In Service of Our Landmarks: Looking back at MLK Day volunteer initiatives

Today is Martin Luther King, Jr., National Day of Service.  Today is a special opportunity for us to think about how we can lend our energies to the people, places and organizations in our communities who could use a bit of help.  Whatever kind of service project you're interested in, you can likely find something in your neighborhood to match.

LW! is dedicated -- every day -- to helping those in our neighborhood navigate the ins and outs of landmark regulations and designation.  We're always here to answer questions (Is my building a landmark? How can I be involved in the public review process? What are landmark-worthy buildings in my neighborhood?).  And in 2010, for the National Day of Service, we took our daily advocacy efforts to the streets, in service of educating West Siders (and visitors thereof) about the "landmark in waiting" in their midst: West-Park Presbyterian Church.

In the company of dedicated volunteers and passionate interns, we fanned out across the West-Park neighborhood (the intersection of West 86th Street and Amsterdam Avenue) to hand out flyers about this important resource.  West-Park has since been landmarked, and the church is regularly host to exciting and engaging community activities (follow the "West-Park" label here on our blog.  

Then, in 2011, we encouraged friends and neighbors to, on the National Day of Service, "give back" to the locally-owned businesses that give the West Side such unique character.  We want to hear from you: "What service projects did (or do you plan to) participate in this year?"

Thursday, January 12, 2012

From Palm Court to Preservation Hideaway: The Hotel Endicott

One week from today, 446 Columbus Avenue will become the site of a friendly fiesta to celebrate 75 years of a West Side MVP (that's "Most Valuable Preservationist"): Arlene Simon!

Before "La Noche Cubana" takes over next Thursday, January 19, let's get to know the venue a bit better, shall we? 

446 Columbus Avenue, the Hotel Endicott, photographed
in 1990 at the time of its designation in the
Upper West Side/Central Park West Historic District.

446 Columbus Avenue is also known as the Hotel Endicott.  Now, as diligent preservationists, we wouldn't normally settle for citing Wikipedia as a source, but when a bibliography basically includes all New York Times mentions of a building since 1902, we can't help ourselves! 

"The original hotel was built by Charles A. Fuller and designed by [architect] Edward L. Angell, who also designed several other prominent buildings on the Upper West Side*. The hotel was originally intended to be an apartment house, the Endicott. The original plans filed in April 1889 called for two buildings, each with 44 families and seven stories high. But the initial plans were not approved by the Building Department. After several changes to the plans, the Endicott began construction in 1889 at a cost of over $1,500,000. The first building on 81st Street for 52 families was finished in 1890; the second building on 81nd street for 72 families opened in 1891.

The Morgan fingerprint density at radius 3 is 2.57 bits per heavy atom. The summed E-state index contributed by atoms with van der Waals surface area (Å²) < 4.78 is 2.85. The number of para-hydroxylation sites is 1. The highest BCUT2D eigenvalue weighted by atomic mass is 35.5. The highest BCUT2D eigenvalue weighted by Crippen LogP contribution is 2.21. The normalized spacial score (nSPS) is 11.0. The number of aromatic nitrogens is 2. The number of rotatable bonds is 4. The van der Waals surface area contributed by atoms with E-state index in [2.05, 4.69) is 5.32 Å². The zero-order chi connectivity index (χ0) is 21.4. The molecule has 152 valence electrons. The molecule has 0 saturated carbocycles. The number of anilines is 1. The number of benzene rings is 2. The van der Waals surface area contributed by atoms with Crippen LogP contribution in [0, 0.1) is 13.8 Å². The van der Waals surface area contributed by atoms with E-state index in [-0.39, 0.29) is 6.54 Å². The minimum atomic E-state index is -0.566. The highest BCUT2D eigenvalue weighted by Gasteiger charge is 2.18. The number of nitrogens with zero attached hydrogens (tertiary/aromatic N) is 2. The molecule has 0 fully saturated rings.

"When the hotel opened, it was described as "in all respects, the finest and best appointed in this part of the city." The Hotel was built of Pompeian brick and terra cotta and boasted many modern marvels of its day including steam heat, lighting by its own electric plant, and good ventilation. The original decor was elaborate, sporting marble tile and onyx wainscoting. The original hotel included a glass-roofed Palm Room (pictured below) ... "

The original Palm Court in the Hotel Endicott, 1907.
Courtesy of Robert C. Quinlan.

Which brings us back to "La Noche Cubana".  Our birthday bash for Arlene Simon will take place in what was originally the Hotel Endicott's light-filled Palm Court.  Until recently the space had been home to the restaurant Calle Ocho.  The aura of the "Land of Spirit" lingers on, and is the inspiration for our own Cuban-themed festivities.

"La Noche Cubana" would not be possible without the generous donation of space by the building's owner, Robert C. Quinlan.  Rather than let the location sit unused and vacant, as 446 Columbus Avenue awaits a new tenant, Mr. Quinlan has opened the doors to LW! for our event.  Talk about creative dedication to ones community and to celebrating neighborhood preservation!

*Search and discover more buildings by Edward L. Angell in the LW! Online Buildings Database!

Tuesday, January 10, 2012

At West-Park Church, the Heat is On!

West-Park Presbyterian Church*
As temperatures on the West Side begin to drop low, low, low, the heat at landmarked West-Park Presbyterian Church is going up, up, up!!

LW! learned some BIG NEWS this morning, courtesy of our friends at the West End Preservation Society (WEPS): the beleaguered boiler at West-Park has been replaced and the church's heat is ON!